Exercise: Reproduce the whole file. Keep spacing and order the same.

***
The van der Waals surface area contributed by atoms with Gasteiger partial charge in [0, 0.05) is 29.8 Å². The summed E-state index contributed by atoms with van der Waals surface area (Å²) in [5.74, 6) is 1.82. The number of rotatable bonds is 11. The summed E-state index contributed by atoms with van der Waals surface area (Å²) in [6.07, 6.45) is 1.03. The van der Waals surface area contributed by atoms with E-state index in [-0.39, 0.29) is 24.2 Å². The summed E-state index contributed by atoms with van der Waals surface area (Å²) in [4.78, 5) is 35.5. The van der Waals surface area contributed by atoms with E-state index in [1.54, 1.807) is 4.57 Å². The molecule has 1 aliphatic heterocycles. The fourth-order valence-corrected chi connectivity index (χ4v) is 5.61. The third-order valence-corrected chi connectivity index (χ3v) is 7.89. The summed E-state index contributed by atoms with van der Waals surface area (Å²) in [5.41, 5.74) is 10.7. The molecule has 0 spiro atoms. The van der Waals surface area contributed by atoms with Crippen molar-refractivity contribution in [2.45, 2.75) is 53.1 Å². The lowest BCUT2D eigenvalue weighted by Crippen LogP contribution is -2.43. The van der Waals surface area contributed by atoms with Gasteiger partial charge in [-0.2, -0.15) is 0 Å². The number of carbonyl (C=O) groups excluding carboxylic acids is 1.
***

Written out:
The van der Waals surface area contributed by atoms with Gasteiger partial charge in [0, 0.05) is 29.8 Å². The summed E-state index contributed by atoms with van der Waals surface area (Å²) in [5.74, 6) is 1.82. The number of rotatable bonds is 11. The summed E-state index contributed by atoms with van der Waals surface area (Å²) in [6.07, 6.45) is 1.03. The van der Waals surface area contributed by atoms with E-state index in [-0.39, 0.29) is 24.2 Å². The summed E-state index contributed by atoms with van der Waals surface area (Å²) in [4.78, 5) is 35.5. The van der Waals surface area contributed by atoms with E-state index in [1.54, 1.807) is 4.57 Å². The molecule has 1 aliphatic heterocycles. The fourth-order valence-corrected chi connectivity index (χ4v) is 5.61. The third-order valence-corrected chi connectivity index (χ3v) is 7.89. The summed E-state index contributed by atoms with van der Waals surface area (Å²) in [5.41, 5.74) is 10.7. The molecule has 0 spiro atoms. The van der Waals surface area contributed by atoms with Crippen molar-refractivity contribution in [2.45, 2.75) is 53.1 Å². The lowest BCUT2D eigenvalue weighted by Crippen LogP contribution is -2.43. The van der Waals surface area contributed by atoms with Gasteiger partial charge in [-0.2, -0.15) is 0 Å². The number of carbonyl (C=O) groups excluding carboxylic acids is 1.